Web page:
01/06/2012 Newsnight


01/06/2012

Presented by Gavin Esler. Is the Syrian leader a war criminal? Paul Mason is in Spain to look at the economy, and the new artwork in London by Chinese dissident Ai Weiwei.


Similar Content

Browse content similar to 01/06/2012. Check below for episodes and series from the same categories and more!

Transcript


LineFromTo

Tonight, U makes its organisations promise a full inversion -- United

:00:13.:00:16.

Nations organisations promise a full investigation into killings in

:00:16.:00:22.

Syria. And point the finger at the Al-Assad regime. Has he committed

:00:23.:00:28.

war crimes. We ask ourselves, why you kill with him. As every day

:00:28.:00:30.

brings further atrocities, is Britain correct to suggest that

:00:30.:00:35.

Syria is on the brink of civil war. We speak to the UN Secretary-

:00:35.:00:38.

General for human rights, along with Paul Wolfowitz, and a friend

:00:38.:00:44.

of the Syrian Government. The old financial wisdom is if

:00:44.:00:48.

there is a queue at a bank, join it. It is happening in Spain, where the

:00:48.:00:53.

money is pouring out, is the EU ready for another major crisis. In

:00:53.:00:57.

London, the Chinese artist, Ai Weiwei's latest work, under

:00:57.:01:01.

constant surveillance at home, we have an exclusive interview with

:01:01.:01:05.

the man regarded as one of the Chinese Government's greatest

:01:05.:01:10.

critics. I like to come to London to say it. My current condition is

:01:10.:01:20.
:01:20.:01:21.

not allowing me to travel. Good evening, the United Nations

:01:21.:01:25.

top human rights body has condemned the Al-Assad regime in Syria, for

:01:25.:01:31.

the massacre of more than 100 civilians in Houla last week. 49 of

:01:31.:01:36.

the victims were children under ten. The UN is suggested Syria is guilty

:01:36.:01:39.

of war crimes and wants an independent investigation. The real

:01:39.:01:43.

power at the UN lies with the Security Council, where Russia

:01:43.:01:52.

seems to be determined to stand but its ally. There are more reports

:01:52.:01:55.

that Syrian Government forces attacked 12 people on their way

:01:55.:02:05.

home from work. Three massacres in one week, ten

:02:05.:02:12.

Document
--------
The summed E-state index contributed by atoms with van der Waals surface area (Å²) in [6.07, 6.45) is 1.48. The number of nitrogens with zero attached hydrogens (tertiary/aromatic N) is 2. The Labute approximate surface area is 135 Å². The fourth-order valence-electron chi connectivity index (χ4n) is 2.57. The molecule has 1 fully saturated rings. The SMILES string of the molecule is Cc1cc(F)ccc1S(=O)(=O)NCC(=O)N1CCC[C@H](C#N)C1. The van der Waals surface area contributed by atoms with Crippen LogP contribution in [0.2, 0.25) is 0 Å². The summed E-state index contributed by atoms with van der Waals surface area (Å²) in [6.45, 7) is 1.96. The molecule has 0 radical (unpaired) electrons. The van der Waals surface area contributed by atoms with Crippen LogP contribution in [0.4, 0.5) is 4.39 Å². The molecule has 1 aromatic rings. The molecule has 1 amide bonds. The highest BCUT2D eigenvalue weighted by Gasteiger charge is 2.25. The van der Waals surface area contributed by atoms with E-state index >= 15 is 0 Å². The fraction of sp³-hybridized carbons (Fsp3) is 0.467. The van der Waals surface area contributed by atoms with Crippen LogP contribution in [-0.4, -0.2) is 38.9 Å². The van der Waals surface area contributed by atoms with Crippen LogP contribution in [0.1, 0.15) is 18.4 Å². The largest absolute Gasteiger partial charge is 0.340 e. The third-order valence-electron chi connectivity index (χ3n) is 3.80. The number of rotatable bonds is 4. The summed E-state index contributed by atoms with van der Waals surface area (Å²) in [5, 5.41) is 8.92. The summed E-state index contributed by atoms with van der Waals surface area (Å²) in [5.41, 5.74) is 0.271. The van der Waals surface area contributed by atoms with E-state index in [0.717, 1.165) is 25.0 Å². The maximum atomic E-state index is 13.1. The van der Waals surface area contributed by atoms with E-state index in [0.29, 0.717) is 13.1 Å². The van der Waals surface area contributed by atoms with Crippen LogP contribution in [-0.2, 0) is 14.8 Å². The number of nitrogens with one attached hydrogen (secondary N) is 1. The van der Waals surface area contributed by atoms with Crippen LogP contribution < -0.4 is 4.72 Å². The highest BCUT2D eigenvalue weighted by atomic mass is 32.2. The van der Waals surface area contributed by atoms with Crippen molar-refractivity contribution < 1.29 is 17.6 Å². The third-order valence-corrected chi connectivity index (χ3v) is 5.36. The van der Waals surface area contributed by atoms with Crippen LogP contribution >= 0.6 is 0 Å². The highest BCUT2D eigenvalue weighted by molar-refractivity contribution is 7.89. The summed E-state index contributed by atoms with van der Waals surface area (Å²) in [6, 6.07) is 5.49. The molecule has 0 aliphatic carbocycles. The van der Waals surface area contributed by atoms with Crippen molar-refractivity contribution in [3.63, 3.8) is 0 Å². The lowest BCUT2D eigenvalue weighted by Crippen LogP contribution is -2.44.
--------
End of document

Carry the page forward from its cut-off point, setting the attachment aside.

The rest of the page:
men killed yesterday, ten corpes discovered on Tuesday, at least --

:02:12.:02:17.

copss, at least 100 people killed in Houla last Friday, many of them

:02:17.:02:21.

children. Are these deaths the tipping point for the outside world

:02:21.:02:29.

to intervene in Syria. The latest grizley video posted on-line by

:02:29.:02:34.

activists, are they say 11 bodies of plant workers and their driver,

:02:34.:02:38.

forced off a bus and killed by the regime. They stopped at a

:02:38.:02:44.

checkpoint. It is a group belonging to the Government, and paid by the

:02:44.:02:47.

Government. Probably professional killers. That can't be verified.

:02:47.:02:54.

But the role of the shabiha militia in the previous two atrocities, has

:02:54.:03:01.

been coroborated by UN observers. It all points, many believe, to an

:03:01.:03:07.

ever- more deadly sectarian divide. The exact make-up of Syria's

:03:08.:03:16.

population isn't known. But roughly, 70% are Sunni Muslim Arabs, 12%

:03:16.:03:26.
:03:26.:03:28.

Alawites an offshoot of Shiaism, 9- 10% Kurds, and 6% Christian.

:03:28.:03:31.

Earlier this year Christian leaders told Newsnight they were worried

:03:31.:03:36.

about where the uprising will lead. It is all law Wights, like these in

:03:36.:03:40.

Homs, are the group that have gained most from the Al-Assad

:03:40.:03:49.

family, the all law Wights too, and have the most -- all -- alawites,

:03:49.:03:56.

and have the most to lose. They don't want to spread light on the

:03:56.:03:59.

on going conflict. The regime would like to wrap itself in the Syrian

:03:59.:04:06.

national flag, and doesn't want to expose the sectarian dimension. The

:04:06.:04:10.

revolutionaries don't want the world to perceive the Syrian

:04:10.:04:20.
:04:20.:04:21.

revolution as one between Sunnis versus Alawites. The massacre in

:04:21.:04:27.

Houla is blamed by locals on killers from neighbouring Alawite

:04:27.:04:32.

villages. They call them shabiha, ghosts, the term for thug paid by

:04:32.:04:38.

the regime, most of them are Alawite, it is not clear in Houla

:04:38.:04:42.

whether they were shabiha or not, they are identified, primarily, by

:04:42.:04:51.

their religion. We know them by accent, most of them are Alawite.

:04:51.:04:56.

But these people, you call shabiha, Government thugs, aren't they

:04:56.:05:01.

simply ordinary villagers, neighbours of your's? Yes, yes, our

:05:01.:05:07.

neighbours for 100 years, we ask ourselves, why, why, we live

:05:07.:05:13.

together. We didn't hurt anyone of them, why? Why you stand like that

:05:13.:05:19.

with this regime? Why you kill with him? I find it very hard to believe

:05:19.:05:21.

that someone would accept payment to go and kill women and children.

:05:21.:05:25.

People sometimes get payment to fight, that's normal. But to kill

:05:25.:05:31.

women and children, that reflects a deep-seated hatred for the rival

:05:31.:05:36.

community. It reminds us of what happened in Bosnia, and also what

:05:36.:05:42.

happened in Rwanda. There is a very deep hatred within Syrian society

:05:42.:05:49.

that has been papered over for a long time. Today, the United

:05:49.:05:53.

Nations human rights council condemned Syria for the massacre.